Alberta naturalist Brian Keating will have a whale of a tale to tell when he returns to his hometown in a couple of weeks.
Keating, who is the regular wildlife columnist for CBC's The Homestretch and Radio Active, has spent the past week on a ship owned by National Geographic exploring the flora and fauna of Mexico's Baja Peninsula and surrounding coastline.
Each winter, three particular lagoons along the Pacific Ocean's Magdelena Bay are converted into nurseries as hundreds of female grey whales travel 11,000 kilometres from the cold waters of the north to give birth and raise their young.
"This is where all of the grey whales that migrate past our own western Canadian coast from the Bering sea further to the north (come from)," Keating said Monday.
The giant cetaceans are so common in the area this time of year, it only took about 10 minutes for Keating, traveling aboard a local fishing boat, to spot the first mother-child pair.
"The first whale that we encountered had a little tiny baby," Keating said. "And when I say 'little tiny' I'm still saying 600 kilograms or so. It was at least three-and-a-half, four metres long."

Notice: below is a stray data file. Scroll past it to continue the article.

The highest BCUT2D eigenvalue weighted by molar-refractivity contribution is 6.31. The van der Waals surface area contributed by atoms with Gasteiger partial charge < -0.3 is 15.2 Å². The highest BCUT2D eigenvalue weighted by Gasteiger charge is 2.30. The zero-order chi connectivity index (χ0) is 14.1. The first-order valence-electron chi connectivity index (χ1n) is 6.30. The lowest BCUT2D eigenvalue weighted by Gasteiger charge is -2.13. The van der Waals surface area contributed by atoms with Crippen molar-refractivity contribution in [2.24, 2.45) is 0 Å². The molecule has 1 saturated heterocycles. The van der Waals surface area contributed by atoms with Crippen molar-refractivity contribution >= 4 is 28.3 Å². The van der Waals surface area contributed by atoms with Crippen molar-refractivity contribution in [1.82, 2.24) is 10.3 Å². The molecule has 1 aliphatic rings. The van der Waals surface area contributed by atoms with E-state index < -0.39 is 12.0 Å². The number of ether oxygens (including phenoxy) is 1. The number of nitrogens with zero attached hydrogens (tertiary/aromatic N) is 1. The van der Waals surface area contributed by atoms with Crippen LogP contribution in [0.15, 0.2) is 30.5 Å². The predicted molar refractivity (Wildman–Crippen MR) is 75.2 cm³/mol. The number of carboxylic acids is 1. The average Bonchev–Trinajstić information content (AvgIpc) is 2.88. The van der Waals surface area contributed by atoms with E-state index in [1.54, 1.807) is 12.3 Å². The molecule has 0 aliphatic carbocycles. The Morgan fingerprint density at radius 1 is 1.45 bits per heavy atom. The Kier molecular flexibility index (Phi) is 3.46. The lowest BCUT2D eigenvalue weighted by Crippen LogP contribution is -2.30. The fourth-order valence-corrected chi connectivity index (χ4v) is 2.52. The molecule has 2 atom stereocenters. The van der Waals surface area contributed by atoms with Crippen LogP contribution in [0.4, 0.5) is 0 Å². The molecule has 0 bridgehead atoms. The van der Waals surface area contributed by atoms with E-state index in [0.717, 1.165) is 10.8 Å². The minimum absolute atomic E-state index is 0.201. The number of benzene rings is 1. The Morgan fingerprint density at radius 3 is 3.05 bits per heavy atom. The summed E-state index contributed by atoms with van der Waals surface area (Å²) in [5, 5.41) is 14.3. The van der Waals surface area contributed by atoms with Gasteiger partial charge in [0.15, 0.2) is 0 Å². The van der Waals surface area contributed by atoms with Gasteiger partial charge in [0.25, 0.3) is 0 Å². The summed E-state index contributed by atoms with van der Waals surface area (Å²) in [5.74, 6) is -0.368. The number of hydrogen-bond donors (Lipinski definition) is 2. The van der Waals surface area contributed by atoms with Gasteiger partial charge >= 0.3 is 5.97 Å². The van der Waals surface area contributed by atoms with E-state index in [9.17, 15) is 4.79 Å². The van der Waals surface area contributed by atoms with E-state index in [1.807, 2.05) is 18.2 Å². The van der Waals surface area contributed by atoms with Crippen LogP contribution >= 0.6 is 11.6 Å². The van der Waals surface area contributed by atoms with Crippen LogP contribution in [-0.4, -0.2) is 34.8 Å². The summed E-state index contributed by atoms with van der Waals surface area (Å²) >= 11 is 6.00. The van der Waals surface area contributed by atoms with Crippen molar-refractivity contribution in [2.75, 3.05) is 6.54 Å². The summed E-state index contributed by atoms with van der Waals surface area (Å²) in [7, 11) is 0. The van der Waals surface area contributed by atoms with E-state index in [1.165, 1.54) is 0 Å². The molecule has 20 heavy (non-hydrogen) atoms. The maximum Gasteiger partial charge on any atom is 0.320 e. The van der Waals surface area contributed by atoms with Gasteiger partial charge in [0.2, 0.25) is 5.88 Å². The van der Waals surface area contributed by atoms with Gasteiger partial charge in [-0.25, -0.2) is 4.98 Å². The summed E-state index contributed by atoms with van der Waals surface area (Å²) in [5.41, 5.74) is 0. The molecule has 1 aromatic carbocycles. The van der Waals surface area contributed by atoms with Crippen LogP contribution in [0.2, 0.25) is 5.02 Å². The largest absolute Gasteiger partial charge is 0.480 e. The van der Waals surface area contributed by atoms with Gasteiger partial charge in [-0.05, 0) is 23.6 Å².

Keating's guide estimated the baby whale was likely six or seven days old.
A predator-free refuge for calving young
Typically, the mothers and baby whales remain together in the warm, shallow bays on the Baja Peninsula for about seven months until the babies are weaned and ready for the trip back north.
For each day prior to weaning, the mothers supply about 1,000 litres of milk, "which is a lot, when you consider especially that the milk has 53 per cent fat in it," Keating noted.
For comparison, a human mother's milk contains only about two per cent fat. That extra fat content allows the grey whale calves to grow incredibly quickly, Keating said.
"The object of those mothers is to exercise those babies up and down the lagoon, get them fattened up, get them a good layer of blubber on their little bodies so that they can withstand the cold waters they eventually will be encountering on their return to the north."
The three shallow bays are also virtually predator-free, giving the young calves the best chance of surviving to start their long journey.
Over the course of a single day of scouting, Keating spotted so many whales he eventually lost count. He even managed to capture video of a mother-calf pair resting just metres from his boat.
"You can just see that incredible mothering ability of these huge animals, and to have them that close to us so they were virtually a couple of metres away from us, just gives you a sense of awe."
And awww, no doubt.